As July marks the halfway point in the year, it is an opportune time for individuals and families to decide want they want to accomplish financially in the second half of 2012. It’s also the perfect time to declare independence over your debt and credit issues during the Independence holiday weekend.
Plan for the rest of 2012 – This is the first big step. A financial plan is a tool which helps reduce spending and a guide for spending and saving. By developing a plan, you will have more financial freedom and ability to get through financial emergencies in 2012 and to prepare for retirement in the future.
GreenPath listed some steps that people can take control of their debt and credit and set them on the independent path to financial freedom in the second half of 2012.
Estimate Available Income – Determine your total income by taking wages, pensions, public assistance, and investments minus deductions like all taxes, social security, and health insurance premiums. The total amount of money left after subtracting deductions from your total income equals your available income. This will determine how much money you really have.
Check Your Spending – Compare recent and past spending patterns. This will remove the guesswork from financial planning. Identify your past spending patterns by reviewing cancelled checks, receipts, charge statements, and other useful records of expenses for the past two to three months.
Expense categories need to be identified as “fixed” or “flexible.” Fixed expenses occur at specific times and rarely change. Flexible expenses fluctuate from month to month and may possibly be altered to balance the plan.
Prioritize Your Debts – Debts that take first priority are the ones directly related to your ability to survive such as mortgages or other secured loans like auto loans. If you default on these kinds of loans, you can face foreclosure or repossession. If, for example, your car is repossessed, it may affect your ability to work and adversely affect your income.
GreenPath recommends prioritizing payments into three categories:
High priority (housing, child support, utilities, car loans);
Medium priority (personal secured loans, student loans, home improvement loans), and:
Low priority (loans for household goods, credit cards, doctor’s bills).
Set Financial Goals – Before you can create a plan for spending and saving, financial goals must be established. Goals reflect values and provide direction for planning. Establishing goals will help to balance needs and wants.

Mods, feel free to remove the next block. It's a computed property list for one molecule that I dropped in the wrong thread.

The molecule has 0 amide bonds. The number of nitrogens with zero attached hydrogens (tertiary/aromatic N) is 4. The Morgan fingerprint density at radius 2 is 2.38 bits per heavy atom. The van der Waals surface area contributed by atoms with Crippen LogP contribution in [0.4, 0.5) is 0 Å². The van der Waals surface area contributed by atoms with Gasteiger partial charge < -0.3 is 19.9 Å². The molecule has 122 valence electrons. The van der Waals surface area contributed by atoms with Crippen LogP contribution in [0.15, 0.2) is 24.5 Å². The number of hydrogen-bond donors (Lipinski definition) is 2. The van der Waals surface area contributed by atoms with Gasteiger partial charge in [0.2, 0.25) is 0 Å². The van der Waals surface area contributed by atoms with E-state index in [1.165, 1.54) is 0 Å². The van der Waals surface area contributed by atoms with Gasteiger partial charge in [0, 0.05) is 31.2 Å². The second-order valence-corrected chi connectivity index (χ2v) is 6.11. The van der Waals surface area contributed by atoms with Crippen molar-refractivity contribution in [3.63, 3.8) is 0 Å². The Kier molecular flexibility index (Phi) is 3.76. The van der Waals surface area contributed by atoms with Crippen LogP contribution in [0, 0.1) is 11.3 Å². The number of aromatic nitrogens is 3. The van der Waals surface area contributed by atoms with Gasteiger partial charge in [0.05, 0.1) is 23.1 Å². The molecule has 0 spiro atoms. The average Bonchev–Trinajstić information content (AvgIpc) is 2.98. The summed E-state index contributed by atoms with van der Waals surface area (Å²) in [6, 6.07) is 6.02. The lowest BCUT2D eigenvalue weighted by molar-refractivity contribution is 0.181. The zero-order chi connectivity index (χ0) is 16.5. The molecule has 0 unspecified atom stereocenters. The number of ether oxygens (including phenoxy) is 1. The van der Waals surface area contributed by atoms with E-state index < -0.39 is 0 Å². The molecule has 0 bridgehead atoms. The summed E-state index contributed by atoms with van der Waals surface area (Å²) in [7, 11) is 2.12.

Both short-term and long-term goals are important. Short-term goals are things you would like in the next few weeks or next month. Long-term goals, on the other hand, require long-range planning and are not obtained for at least a year or more. Goals change continuously over a lifetime; as goals are reached, new ones should be established.
Create a Budget – A budget forces you to get your spending under control, to “live below your means”, which is exactly what you’ll need to do to start eliminating your debt. Making little adjustments to your lifestyle can add up to big savings. Be sure to give yourself a bit of breathing room in your budget for unexpected expenses.
Use Cash for New Purchases – Unless you pay off the entire balance every month, you are probably paying interest on new purchases from the date of the purchase. If you stop using your credit cards all together, you will be able to reduce your debt more quickly. Because of compounded daily interest, it is far better to use cash for the things you need and adjust your budget to accommodate those expenses than to use credit cards and then struggle to send large payments.
Review the Plan – To be successful, the plan will require periodic evaluations. Do not be surprised if in the beginning, actual expenses are quite different from estimated expenses. Your plan will become more realistic as you continue the process.
A review should be conducted and changes made every two to three months. If there is a change in your finances such as divorce, death, children beginning or finishing school, or parental care, the plan should be revised.
Involve Your Family – Discuss with those people within your household the things that are important to them. Everyone in your house has a different priority and this will dictate how they feel about money. Values influence your purchasing decisions. For example, one person may prefer to spend money on entertainment, while another would rather buy clothes. Understanding different priorities will allow you to deal effectively with conflicts.
Declare your independence over debt and look forward to a financially strong 2012!